US7199716B2 (en) 2001-02-12 2007-04-03 Symbol Technologies, Inc. Method, system, and apparatus for communicating with a RFID tag population
US7145482B2 (en) 2001-02-12 2006-12-05 Symbol Technologies, Inc. Method, system, and apparatus for remote data calibration of a RFID tag population
US6784813B2 (en) 2001-02-12 2004-08-31 Matrics, Inc. Method, system, and apparatus for remote data calibration of a RFID tag population
US7212125B2 (en) 2001-02-12 2007-05-01 Symbol Technologies, Inc. Radio frequency identification architecture
US20020167405A1 (en) * 2001-02-12 2002-11-14 Matrics, Inc. Radio frequency identification architecture
US20050040974A1 (en) * 2001-02-12 2005-02-24 Shanks Wayne E. Method, system, and apparatus for remote data calibration of a RFID tag population
US20060061473A1 (en) * 2001-02-12 2006-03-23 Symbol Technologies, Inc. Method, system, and apparatus for communicating with a RFID tag population
US20050174239A1 (en) * 2001-02-12 2005-08-11 Symbol Technologies, Inc. Radio frequency identification tag antenna configurations
US7928843B2 (en) 2001-02-12 2011-04-19 Symbol Technologies, Inc. Method, system, and apparatus for communications in a RFID system
US20020149480A1 (en) * 2001-02-12 2002-10-17 Matrics, Inc. Method, system, and apparatus for remote data calibration of a RFID tag population
US6956509B2 (en) 2001-02-12 2005-10-18 Symbol Technologies, Inc. Method, system, and apparatus for remote data calibration of a RFID tag population
US7102523B2 (en) 2001-02-12 2006-09-05 Symbol Technologies, Inc. Radio frequency identification tag antenna configurations
US20020149481A1 (en) * 2001-02-12 2002-10-17 Matrics, Inc. Method, system, and apparatus for binary traversal of a tag population
US7965189B2 (en) 2001-02-12 2011-06-21 Symbol Technologies, Inc. Radio frequency identification architecture
US7057511B2 (en) 2001-02-12 2006-06-06 Symbol Technologies, Inc. Method, system, and apparatus for communicating with a RFID tag population
US20060077082A1 (en) * 2001-02-12 2006-04-13 Symbol Technologies, Inc. Method, system, and apparatus for remote data calibration of a RFID tag population
US20060061474A1 (en) * 2001-02-12 2006-03-23 Symbol Technologies, Inc. Method, system, and apparatus for communications in a RFID system
US6989750B2 (en) 2001-02-12 2006-01-24 Symbol Technologies, Inc. Radio frequency identification architecture
US7075436B2 (en) 2001-02-12 2006-07-11 Symbol Technologies, Inc. Method, system, and apparatus for binary traversal of a tag population
US20070194933A1 (en) * 2001-02-12 2007-08-23 Symbol Technologies, Inc. Radio frequency identification architecture
US20030027585A1 (en) * 2001-08-06 2003-02-06 Fujikura Ltd. Communication system and communication method thereof
US7009496B2 (en) 2002-04-01 2006-03-07 Symbol Technologies, Inc. Method and system for optimizing an interrogation of a tag population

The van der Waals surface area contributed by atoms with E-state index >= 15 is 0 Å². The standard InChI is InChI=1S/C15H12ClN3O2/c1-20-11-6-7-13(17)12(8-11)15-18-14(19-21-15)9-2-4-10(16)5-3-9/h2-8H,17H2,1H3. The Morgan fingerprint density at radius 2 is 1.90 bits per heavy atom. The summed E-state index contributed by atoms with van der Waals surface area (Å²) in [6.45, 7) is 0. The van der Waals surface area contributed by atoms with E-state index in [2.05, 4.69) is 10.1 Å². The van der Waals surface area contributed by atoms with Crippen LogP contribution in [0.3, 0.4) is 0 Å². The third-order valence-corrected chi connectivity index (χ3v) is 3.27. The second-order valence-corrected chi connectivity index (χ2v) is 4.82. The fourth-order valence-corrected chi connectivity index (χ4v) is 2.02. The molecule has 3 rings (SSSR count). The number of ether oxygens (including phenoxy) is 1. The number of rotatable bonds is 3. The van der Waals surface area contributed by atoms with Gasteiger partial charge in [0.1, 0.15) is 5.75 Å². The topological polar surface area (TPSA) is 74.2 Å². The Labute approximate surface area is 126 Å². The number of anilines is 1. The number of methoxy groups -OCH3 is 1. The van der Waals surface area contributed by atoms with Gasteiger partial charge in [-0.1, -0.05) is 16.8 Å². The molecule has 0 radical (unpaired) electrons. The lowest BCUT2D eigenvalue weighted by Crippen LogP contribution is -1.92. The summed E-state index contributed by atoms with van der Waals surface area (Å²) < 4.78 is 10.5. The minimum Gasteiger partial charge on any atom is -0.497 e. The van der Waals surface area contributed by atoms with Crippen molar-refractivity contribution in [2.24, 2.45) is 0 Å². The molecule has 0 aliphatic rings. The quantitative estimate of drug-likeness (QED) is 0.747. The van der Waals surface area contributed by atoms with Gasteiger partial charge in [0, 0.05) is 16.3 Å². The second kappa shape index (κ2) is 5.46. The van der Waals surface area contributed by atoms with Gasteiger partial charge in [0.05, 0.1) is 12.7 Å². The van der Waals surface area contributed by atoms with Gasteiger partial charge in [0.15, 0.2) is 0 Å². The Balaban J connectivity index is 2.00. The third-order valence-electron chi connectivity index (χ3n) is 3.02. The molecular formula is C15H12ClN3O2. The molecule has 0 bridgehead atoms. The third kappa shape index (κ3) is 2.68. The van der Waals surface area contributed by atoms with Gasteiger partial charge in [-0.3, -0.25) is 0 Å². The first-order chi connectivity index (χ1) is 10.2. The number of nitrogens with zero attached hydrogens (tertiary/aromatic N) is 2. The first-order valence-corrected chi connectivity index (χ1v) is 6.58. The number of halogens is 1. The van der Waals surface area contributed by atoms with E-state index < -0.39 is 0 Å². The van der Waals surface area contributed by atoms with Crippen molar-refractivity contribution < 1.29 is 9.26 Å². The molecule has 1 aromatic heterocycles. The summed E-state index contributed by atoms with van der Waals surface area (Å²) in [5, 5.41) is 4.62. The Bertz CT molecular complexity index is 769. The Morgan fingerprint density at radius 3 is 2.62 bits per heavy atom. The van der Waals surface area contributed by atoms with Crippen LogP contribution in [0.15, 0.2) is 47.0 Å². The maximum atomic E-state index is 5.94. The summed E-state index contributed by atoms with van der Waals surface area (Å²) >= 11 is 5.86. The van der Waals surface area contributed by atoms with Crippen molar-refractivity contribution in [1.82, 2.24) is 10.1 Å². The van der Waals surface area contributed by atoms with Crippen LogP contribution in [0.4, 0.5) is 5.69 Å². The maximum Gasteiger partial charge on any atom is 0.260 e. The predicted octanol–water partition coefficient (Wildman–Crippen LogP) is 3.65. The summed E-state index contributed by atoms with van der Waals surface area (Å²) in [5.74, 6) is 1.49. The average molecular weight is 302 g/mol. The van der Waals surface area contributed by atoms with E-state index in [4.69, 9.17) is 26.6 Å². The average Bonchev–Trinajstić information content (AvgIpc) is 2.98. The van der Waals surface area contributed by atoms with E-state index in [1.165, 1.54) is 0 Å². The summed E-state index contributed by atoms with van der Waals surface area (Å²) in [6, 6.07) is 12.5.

US20060170534A1 (en) * 2002-04-01 2006-08-03 Symbol Technologies, Inc. Optimizing an interrogation of a tag population
US20030214389A1 (en) * 2002-04-01 2003-11-20 Matrics, Inc. Method and system for optimizing an interrogation of a tag population
US20040001008A1 (en) * 2002-06-27 2004-01-01 Shuey Kenneth C. Dynamic self-configuring metering network
US20050024235A1 (en) * 2002-06-27 2005-02-03 Elster Electricity, Llc Dynamic self-configuring metering network
US20050083210A1 (en) * 2002-06-27 2005-04-21 Shuey Kenneth C. Dynamic self-configuring metering network
US20060071812A1 (en) * 2002-06-28 2006-04-06 Elster Electricity Llc Data collector for an automated meter reading system
US7195173B2 (en) 2002-10-25 2007-03-27 Symbol Technologies, Inc. Optimization of a binary tree traversal with secure communications
US20040134984A1 (en) * 2002-10-25 2004-07-15 Powell Kevin J. Optimization of a binary tree traversal with secure communications
US7497384B2 (en) 2002-10-25 2009-03-03 Symbol Technologies, Inc. Methods and systems for the negotiation of a population of RFID tags with improved security
US20060065731A1 (en) * 2002-10-25 2006-03-30 Symbol Technologies, Inc. Methods and systems for the negotiation of a population of RFID tags with improved security
US20080012550A1 (en) * 2004-03-18 2008-01-17 Elster Electricity, Llc Reducing power consumption of electrical meters
US20050206366A1 (en) * 2004-03-18 2005-09-22 Shuey Kenneth C Bias technique for electric utility meter
US20050206365A1 (en) * 2004-03-18 2005-09-22 Shuey Kenneth C Reducing power consumption of electrical meters
US20050239414A1 (en) * 2004-04-26 2005-10-27 Mason Robert T Jr Method and system for configurable qualification and registration in a fixed network automated meter reading system
US20050240540A1 (en) * 2004-04-26 2005-10-27 Borleske Andrew J System and method for efficient configuration in a fixed network automated meter reading system
US20070236362A1 (en) * 2004-04-26 2007-10-11 Elster Electricity Llc System and Method for Improved Transmission of Meter Data
US20050237221A1 (en) * 2004-04-26 2005-10-27 Brian Brent R System and method for improved transmission of meter data
US20050251401A1 (en) * 2004-05-10 2005-11-10 Elster Electricity, Llc. Mesh AMR network interconnecting to mesh Wi-Fi network
US20050251403A1 (en) * 2004-05-10 2005-11-10 Elster Electricity, Llc. Mesh AMR network interconnecting to TCP/IP wireless mesh network
US20050278440A1 (en) * 2004-06-15 2005-12-15 Elster Electricity, Llc. System and method of visualizing network layout and performance characteristics in a wireless network
US20060071810A1 (en) * 2004-09-24 2006-04-06 Elster Electricity, Llc. System for automatically enforcing a demand reset in a fixed network of electricity meters
US20060072465A1 (en) * 2004-09-24 2006-04-06 Scoggins Sean M System for automated management of spontaneous node migration in a distributed fixed wireless network